During this time the band rehearsed and toured constantly, playing bigger and bigger venues (including our first Reading Festival performance) culminating in the Hammersmith Odeon show in 1979. During this period we recorded Aerie Faerie Nonsense and Touch Me and of course also the Live at Hammersmith albums, after which I again parted company with the band.
I then spent a couple of years pursuing an interest in jazz and improvised music in various projects before returning to the fold in time to record The Spell. The mid to late 80s was a busy time, including some Hammersmith Apollo performances with the band augmented by extra musicians and dancers and the recording of Salome.
I also found time during this period to further develop a lifelong interest in Philosophy, gaining an Honours Degree at Middlesex Poly and then a Masters at the University of Essex. When not working with Robert or reading Hegel I spent the time touring with American blues legend Johnny Mars in a band featuring ex Gillan guitarist Ray Fenwick and of course my long term rhythm section brother Terry Thunderbags Pack, playing endless festivals and performing regularly on TV.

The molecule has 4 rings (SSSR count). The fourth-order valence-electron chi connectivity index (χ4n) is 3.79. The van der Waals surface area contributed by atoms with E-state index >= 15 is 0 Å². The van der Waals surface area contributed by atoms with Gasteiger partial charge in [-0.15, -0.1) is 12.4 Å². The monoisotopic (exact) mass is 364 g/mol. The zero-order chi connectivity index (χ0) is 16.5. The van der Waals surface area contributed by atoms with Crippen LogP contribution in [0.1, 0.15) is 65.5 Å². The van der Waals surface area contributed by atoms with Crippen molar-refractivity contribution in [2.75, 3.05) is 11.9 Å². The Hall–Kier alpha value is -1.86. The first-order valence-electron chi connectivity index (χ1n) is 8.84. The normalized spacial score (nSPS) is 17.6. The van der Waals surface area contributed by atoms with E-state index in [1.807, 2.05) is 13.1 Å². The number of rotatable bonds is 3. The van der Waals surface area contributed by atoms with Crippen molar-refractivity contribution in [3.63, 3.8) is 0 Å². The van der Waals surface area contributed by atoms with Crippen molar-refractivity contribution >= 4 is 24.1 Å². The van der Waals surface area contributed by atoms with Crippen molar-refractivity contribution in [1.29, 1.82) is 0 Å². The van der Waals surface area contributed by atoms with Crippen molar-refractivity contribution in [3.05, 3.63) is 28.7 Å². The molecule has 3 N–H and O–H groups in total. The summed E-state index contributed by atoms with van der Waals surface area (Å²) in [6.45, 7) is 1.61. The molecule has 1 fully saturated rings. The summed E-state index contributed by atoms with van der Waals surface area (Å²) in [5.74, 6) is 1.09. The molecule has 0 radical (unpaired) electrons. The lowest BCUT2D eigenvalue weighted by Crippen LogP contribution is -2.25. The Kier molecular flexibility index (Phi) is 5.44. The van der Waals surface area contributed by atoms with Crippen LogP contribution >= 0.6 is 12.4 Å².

Since our first chance meeting in 1976 Terry and I have toured and recorded together many times and in many different line-ups over the years. Since recording White Goddess in 97 I have been involved in various projects, often working as a session musician at The Lodge. I have also fairly constantly been involved in teaching both 1:1 and to larger groups in drumming and other performance related areas. Recent album releases have included the latin jazz of What Happens Now with the Terry Pack Group featuring among others exceptional guitarists Enrico Pinna and Phil Hudson, and an electronica album by Michael Manning entitled Public (I am very interested in the combination of computer/dj produced music with live improvised playing).